The motion detector should be plugged into the LabPro interface attached to the computer. Open the

“Experiments” folder on the desktop, and click on the file “LinearMotion.” Place the motion detector on

the edge of a table. Standing about 1 m away from the detector, click “Collect.” After 5 seconds, move

to the point 2 m away. Verify that the graph of position vs. time displayed on the computer screen

shows you starting at 1 m and ending at 2 m.

Troubleshooting: occasionally the Logger Pro software cannot find the detector. Make sure everything

is connected and powered, and restart the software.

2. WALKING AWAY SLOWLY

Purpose: to produce constant velocity data and calculate average velocity in three different ways.

2.1 Position vs. time data

Standing about 0.5 m from the detector, click “Collect,” and walk slowly and steadily, at a constant

velocity, away from the detector. Your graph of position as a function of time should be close to a

straight line. Practice a few times until it does.

2.2 Average velocity: manual slope calculation

Using Screenshot 1 (at the end of this manual), read the time and position for the three pairs of data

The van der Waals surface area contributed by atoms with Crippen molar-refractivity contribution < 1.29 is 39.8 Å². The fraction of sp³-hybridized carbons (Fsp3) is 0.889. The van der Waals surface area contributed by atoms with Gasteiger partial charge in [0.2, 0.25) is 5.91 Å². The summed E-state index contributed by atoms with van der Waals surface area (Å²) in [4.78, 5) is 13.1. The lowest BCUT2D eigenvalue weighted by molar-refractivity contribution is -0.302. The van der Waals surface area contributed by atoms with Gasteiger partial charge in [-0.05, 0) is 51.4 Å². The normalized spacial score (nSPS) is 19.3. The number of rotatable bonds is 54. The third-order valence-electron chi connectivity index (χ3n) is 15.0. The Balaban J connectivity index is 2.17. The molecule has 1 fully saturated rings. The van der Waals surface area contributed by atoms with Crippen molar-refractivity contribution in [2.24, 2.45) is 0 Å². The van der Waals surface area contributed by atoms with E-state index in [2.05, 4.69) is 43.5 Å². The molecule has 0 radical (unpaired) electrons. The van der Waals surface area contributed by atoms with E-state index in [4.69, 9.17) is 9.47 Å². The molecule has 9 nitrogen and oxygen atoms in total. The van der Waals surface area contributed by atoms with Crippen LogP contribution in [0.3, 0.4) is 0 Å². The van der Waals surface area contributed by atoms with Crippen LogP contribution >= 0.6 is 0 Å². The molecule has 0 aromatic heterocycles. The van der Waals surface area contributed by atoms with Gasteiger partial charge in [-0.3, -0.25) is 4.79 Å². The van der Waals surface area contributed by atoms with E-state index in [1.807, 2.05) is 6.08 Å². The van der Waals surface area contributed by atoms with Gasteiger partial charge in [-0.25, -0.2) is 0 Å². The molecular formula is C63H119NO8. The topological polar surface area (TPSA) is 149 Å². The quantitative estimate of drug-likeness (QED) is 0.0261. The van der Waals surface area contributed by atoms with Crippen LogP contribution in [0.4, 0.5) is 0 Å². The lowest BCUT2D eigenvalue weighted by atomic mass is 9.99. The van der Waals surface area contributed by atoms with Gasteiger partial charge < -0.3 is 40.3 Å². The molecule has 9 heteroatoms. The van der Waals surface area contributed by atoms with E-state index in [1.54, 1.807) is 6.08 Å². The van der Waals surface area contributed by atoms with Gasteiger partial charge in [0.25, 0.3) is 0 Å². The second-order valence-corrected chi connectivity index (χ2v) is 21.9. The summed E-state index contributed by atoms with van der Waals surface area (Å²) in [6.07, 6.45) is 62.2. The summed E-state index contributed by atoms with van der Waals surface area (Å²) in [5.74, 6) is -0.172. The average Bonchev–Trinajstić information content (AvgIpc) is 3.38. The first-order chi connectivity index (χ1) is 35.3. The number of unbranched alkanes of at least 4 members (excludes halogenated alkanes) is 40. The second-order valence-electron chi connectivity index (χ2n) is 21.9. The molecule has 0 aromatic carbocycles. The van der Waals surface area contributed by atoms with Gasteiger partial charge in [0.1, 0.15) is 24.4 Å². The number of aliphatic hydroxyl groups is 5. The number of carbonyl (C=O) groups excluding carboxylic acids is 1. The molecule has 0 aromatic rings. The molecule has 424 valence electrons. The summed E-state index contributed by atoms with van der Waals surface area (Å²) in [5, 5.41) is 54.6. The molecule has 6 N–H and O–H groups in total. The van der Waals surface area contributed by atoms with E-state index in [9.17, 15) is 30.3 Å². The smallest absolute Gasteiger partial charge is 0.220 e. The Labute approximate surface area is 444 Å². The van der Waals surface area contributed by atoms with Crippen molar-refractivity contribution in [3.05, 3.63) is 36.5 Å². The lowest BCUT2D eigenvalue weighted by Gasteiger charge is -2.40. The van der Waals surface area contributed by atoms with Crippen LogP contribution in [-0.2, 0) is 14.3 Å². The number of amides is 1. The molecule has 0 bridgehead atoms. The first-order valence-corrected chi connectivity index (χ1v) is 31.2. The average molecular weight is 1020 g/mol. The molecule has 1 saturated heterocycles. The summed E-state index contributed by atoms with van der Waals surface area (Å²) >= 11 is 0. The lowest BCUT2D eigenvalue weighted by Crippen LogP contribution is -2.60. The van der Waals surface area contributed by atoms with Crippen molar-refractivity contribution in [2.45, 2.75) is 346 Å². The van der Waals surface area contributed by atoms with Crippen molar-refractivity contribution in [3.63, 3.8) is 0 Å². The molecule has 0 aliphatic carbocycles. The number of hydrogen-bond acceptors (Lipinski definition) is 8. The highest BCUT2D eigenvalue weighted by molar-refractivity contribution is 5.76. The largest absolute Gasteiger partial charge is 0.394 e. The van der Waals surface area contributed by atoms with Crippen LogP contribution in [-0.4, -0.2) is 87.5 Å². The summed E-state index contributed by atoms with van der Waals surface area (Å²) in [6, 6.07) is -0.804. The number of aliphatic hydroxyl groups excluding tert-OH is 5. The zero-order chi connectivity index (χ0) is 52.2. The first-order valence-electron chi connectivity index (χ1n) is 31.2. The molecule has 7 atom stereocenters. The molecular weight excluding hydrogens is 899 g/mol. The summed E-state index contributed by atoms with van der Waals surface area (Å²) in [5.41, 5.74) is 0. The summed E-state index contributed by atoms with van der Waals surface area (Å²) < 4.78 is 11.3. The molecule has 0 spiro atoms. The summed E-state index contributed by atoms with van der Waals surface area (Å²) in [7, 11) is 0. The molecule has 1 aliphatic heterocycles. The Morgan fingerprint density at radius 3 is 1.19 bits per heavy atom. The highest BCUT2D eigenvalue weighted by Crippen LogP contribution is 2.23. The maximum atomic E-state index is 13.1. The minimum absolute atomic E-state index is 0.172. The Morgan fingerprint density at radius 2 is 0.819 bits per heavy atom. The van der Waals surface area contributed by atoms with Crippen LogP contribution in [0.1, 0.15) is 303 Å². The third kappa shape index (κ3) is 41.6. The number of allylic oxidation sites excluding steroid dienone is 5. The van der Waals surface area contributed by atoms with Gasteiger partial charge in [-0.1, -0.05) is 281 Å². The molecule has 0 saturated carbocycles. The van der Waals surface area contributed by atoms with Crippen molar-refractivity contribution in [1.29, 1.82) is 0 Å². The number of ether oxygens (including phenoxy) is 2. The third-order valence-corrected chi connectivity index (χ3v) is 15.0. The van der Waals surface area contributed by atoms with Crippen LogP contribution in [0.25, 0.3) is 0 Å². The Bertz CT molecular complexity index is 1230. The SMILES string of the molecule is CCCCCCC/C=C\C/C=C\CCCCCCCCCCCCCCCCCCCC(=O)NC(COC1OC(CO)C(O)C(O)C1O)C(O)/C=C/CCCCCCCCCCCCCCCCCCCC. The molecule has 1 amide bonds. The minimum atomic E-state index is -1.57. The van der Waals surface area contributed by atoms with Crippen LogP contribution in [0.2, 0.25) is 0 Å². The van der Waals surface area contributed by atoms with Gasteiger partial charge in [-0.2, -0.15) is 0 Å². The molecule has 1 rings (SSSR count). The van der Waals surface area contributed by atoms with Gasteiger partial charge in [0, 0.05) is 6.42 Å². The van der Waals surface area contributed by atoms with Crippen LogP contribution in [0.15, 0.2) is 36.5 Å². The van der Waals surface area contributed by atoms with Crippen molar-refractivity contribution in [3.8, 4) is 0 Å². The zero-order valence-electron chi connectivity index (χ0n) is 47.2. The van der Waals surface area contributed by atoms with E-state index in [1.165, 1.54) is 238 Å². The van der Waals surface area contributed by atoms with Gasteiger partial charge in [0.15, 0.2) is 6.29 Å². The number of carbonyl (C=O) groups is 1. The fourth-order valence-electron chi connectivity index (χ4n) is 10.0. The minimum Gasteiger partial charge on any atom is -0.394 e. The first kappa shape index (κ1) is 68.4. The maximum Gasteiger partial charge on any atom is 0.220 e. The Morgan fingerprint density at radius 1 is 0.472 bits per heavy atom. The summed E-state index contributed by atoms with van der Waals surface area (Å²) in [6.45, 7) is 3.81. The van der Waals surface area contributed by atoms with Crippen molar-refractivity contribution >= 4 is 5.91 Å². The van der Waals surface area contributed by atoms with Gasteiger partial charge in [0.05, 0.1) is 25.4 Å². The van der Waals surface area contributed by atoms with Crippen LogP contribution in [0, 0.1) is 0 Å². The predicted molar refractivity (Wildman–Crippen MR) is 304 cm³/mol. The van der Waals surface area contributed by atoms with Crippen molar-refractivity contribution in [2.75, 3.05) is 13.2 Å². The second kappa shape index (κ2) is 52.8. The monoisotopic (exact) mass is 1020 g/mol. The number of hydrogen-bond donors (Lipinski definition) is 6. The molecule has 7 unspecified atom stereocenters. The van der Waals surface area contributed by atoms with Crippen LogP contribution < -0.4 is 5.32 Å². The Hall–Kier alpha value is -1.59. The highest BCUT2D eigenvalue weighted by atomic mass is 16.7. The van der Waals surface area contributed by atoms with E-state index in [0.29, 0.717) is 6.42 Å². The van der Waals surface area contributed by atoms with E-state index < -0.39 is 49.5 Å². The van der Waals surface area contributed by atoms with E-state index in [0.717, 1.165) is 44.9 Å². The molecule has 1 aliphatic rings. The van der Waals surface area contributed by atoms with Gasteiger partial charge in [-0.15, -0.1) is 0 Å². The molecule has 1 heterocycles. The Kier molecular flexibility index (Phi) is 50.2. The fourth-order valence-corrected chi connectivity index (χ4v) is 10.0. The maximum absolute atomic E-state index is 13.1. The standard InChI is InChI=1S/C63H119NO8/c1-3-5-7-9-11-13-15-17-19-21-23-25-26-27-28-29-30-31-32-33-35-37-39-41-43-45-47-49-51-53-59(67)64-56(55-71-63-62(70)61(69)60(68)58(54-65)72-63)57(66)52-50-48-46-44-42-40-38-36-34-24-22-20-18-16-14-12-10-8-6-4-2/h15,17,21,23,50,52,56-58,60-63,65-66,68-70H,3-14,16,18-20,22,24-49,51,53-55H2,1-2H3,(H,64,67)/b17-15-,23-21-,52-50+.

points: at 9 s and 1 s, 8 s and 2 s, and 7 s and 3 s. In this step, use the orange dots (data points), not the

black fit line. Do your best to read the plot as accurately as possible. Record these measurements in an

Excel spreadsheet. Calculate the change in position and time for each pair of points, and find velocity v

(slope) for each pair using Eq. 2.

Calculate the average velocity and its uncertainty (standard error) for all three trials. The standard

error for n trials is = /√, where σ is the standard deviation of the set.

2.3 Average velocity: linear fit

Another way to find the velocity is to fit the position vs. time curve to a straight line.

Select a relatively straight portion of the data and use the Curve fitting icon to find the slope and its

uncertainty. To fit a line, select “y = mt + b”. Click on “try fit,” then “Ok”. A box with the intercept,

slope and uncertainties will appear.

Read the average velocity and its uncertainty from the Linear Fit box shown in Screenshot 1. Record

the results in your spreadsheet.

detector

Sound waves

cone

20

Object being

measured

Figure 2. Sonic ranger motion detector.

APHY 145 Lab 2 (F2020) Linear motion

3

2.4 Average velocity: velocity vs. time plot

Change the graph to plot velocity vs. time. Click on the word “Position” on the y-axis. After a menu